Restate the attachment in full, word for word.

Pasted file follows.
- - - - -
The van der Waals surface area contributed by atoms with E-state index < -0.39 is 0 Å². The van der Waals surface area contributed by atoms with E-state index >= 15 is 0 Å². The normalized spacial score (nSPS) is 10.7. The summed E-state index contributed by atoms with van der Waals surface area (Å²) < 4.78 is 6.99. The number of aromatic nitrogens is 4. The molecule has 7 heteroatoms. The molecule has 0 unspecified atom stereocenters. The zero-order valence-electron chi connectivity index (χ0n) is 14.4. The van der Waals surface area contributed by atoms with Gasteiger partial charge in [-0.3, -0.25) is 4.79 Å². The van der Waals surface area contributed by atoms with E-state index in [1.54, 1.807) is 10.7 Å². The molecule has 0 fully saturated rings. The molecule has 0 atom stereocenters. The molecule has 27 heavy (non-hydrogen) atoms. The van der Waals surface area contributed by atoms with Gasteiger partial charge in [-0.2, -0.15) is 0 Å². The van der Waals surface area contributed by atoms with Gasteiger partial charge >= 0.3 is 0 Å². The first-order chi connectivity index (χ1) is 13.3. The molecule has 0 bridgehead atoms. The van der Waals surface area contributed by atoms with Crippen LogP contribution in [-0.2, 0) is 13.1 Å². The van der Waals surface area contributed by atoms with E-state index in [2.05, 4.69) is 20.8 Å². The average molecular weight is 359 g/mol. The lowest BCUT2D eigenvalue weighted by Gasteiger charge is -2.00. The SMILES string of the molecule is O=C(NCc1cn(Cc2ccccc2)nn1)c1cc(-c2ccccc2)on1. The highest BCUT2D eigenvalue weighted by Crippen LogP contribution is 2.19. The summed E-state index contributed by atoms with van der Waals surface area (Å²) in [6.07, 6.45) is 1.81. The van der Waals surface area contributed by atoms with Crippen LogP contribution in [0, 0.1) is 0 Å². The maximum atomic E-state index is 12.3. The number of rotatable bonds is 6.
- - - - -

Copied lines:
The van der Waals surface area contributed by atoms with E-state index < -0.39 is 0 Å². The van der Waals surface area contributed by atoms with E-state index >= 15 is 0 Å². The normalized spacial score (nSPS) is 10.7. The summed E-state index contributed by atoms with van der Waals surface area (Å²) < 4.78 is 6.99. The number of aromatic nitrogens is 4. The molecule has 7 heteroatoms. The molecule has 0 unspecified atom stereocenters. The zero-order valence-electron chi connectivity index (χ0n) is 14.4. The van der Waals surface area contributed by atoms with Gasteiger partial charge in [-0.3, -0.25) is 4.79 Å². The van der Waals surface area contributed by atoms with E-state index in [1.54, 1.807) is 10.7 Å². The molecule has 0 fully saturated rings. The molecule has 0 atom stereocenters. The molecule has 27 heavy (non-hydrogen) atoms. The van der Waals surface area contributed by atoms with Gasteiger partial charge in [-0.2, -0.15) is 0 Å². The van der Waals surface area contributed by atoms with Gasteiger partial charge >= 0.3 is 0 Å². The first-order chi connectivity index (χ1) is 13.3. The molecule has 0 bridgehead atoms. The van der Waals surface area contributed by atoms with Crippen LogP contribution in [-0.2, 0) is 13.1 Å². The van der Waals surface area contributed by atoms with E-state index in [2.05, 4.69) is 20.8 Å². The average molecular weight is 359 g/mol. The lowest BCUT2D eigenvalue weighted by Gasteiger charge is -2.00. The SMILES string of the molecule is O=C(NCc1cn(Cc2ccccc2)nn1)c1cc(-c2ccccc2)on1. The highest BCUT2D eigenvalue weighted by Crippen LogP contribution is 2.19. The summed E-state index contributed by atoms with van der Waals surface area (Å²) in [6.07, 6.45) is 1.81. The van der Waals surface area contributed by atoms with Crippen LogP contribution in [0, 0.1) is 0 Å². The maximum atomic E-state index is 12.3. The number of rotatable bonds is 6.